I also struggle with his editing. Once you’re attuned to his obsession with immediacy, his work clearly turns a very tight orbit around that fixed point. Beyond being in color, his photos/images almost always feature motion–which can run a gamut from 2011′s phenom Parakeets to pieces that seem haphazardly composed, poorly focused and motivated by capturing an unrepeatable moment.
That’s the other thing that I’ve had trouble working out–there are scads of photographers doing more groundbreaking things with color. I can’t think of anyone working with a body of work as thoroughly singular as McGinley. (And by that I was brought up that one of the things that makes a work of art such is a nearly impossible degree of difficulty in recreating it by a similarly able technician–for as much as I loathe the unrefined aspects of his work–I would not want to be tasked with recreating it.)
Back to the orange toenails for a minute: if you buy that the work hinges on immediacy then perhaps color is largely the impetus for the work–since working via photography and putting young people in front of your lens pretty much ensures the result will suggest something about immediacy of experience. (It also reconciles a lot more of the otherwise questionable editing choices.)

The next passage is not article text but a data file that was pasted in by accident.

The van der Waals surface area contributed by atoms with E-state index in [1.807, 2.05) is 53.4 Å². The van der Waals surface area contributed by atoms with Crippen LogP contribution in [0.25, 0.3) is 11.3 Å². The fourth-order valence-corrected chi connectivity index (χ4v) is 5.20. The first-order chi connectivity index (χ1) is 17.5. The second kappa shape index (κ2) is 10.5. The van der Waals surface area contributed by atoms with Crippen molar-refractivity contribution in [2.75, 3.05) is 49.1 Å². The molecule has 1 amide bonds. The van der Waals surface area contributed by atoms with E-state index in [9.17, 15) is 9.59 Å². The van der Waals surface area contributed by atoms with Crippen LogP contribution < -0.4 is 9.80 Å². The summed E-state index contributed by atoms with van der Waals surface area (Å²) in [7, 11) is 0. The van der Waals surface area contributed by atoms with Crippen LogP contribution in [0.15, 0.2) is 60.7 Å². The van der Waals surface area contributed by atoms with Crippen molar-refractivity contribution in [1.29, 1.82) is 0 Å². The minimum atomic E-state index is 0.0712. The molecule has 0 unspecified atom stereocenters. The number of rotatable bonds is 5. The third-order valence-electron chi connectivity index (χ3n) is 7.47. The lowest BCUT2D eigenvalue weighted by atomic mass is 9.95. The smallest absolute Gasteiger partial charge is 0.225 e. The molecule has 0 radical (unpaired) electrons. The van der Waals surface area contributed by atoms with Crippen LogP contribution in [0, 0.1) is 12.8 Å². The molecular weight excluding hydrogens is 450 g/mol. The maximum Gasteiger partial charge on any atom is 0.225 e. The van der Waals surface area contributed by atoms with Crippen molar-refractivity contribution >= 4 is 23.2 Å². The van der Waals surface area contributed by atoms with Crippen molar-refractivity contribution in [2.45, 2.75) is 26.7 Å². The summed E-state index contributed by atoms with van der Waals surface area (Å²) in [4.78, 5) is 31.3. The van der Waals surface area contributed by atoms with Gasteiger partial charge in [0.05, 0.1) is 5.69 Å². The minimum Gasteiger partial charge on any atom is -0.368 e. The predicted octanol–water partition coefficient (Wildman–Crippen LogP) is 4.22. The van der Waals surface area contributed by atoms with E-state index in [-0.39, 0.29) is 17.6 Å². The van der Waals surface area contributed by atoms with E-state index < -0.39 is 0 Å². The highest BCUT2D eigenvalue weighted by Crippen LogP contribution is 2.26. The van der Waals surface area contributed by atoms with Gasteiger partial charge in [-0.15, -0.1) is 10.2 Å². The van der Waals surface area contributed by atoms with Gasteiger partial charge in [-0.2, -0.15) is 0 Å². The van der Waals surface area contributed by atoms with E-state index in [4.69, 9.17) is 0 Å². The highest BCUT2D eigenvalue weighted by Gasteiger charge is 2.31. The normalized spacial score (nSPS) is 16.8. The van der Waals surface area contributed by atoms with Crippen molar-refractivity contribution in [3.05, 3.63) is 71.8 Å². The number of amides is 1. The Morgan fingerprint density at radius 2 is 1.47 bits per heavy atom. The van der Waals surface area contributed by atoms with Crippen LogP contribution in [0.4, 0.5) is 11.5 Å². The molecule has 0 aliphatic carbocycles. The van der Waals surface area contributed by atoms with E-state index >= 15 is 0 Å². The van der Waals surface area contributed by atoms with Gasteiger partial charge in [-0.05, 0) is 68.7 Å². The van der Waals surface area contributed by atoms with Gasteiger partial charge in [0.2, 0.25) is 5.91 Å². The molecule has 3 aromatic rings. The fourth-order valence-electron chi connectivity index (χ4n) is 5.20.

I recently encountered 2005′s Kiss Explosion for the first time. It’s almost certainly that prank where you take a swig of soda and then kiss someone while spitting the liquid out. The image definitely evokes that but it also evokes, well, snowballing. (It’s most likely not snowballing as that would be rather a lot of semen, methinks.)
And it occurred to me that perhaps the criticism about deification of youth is camouflage.. or perhaps, stated a better: a red herring?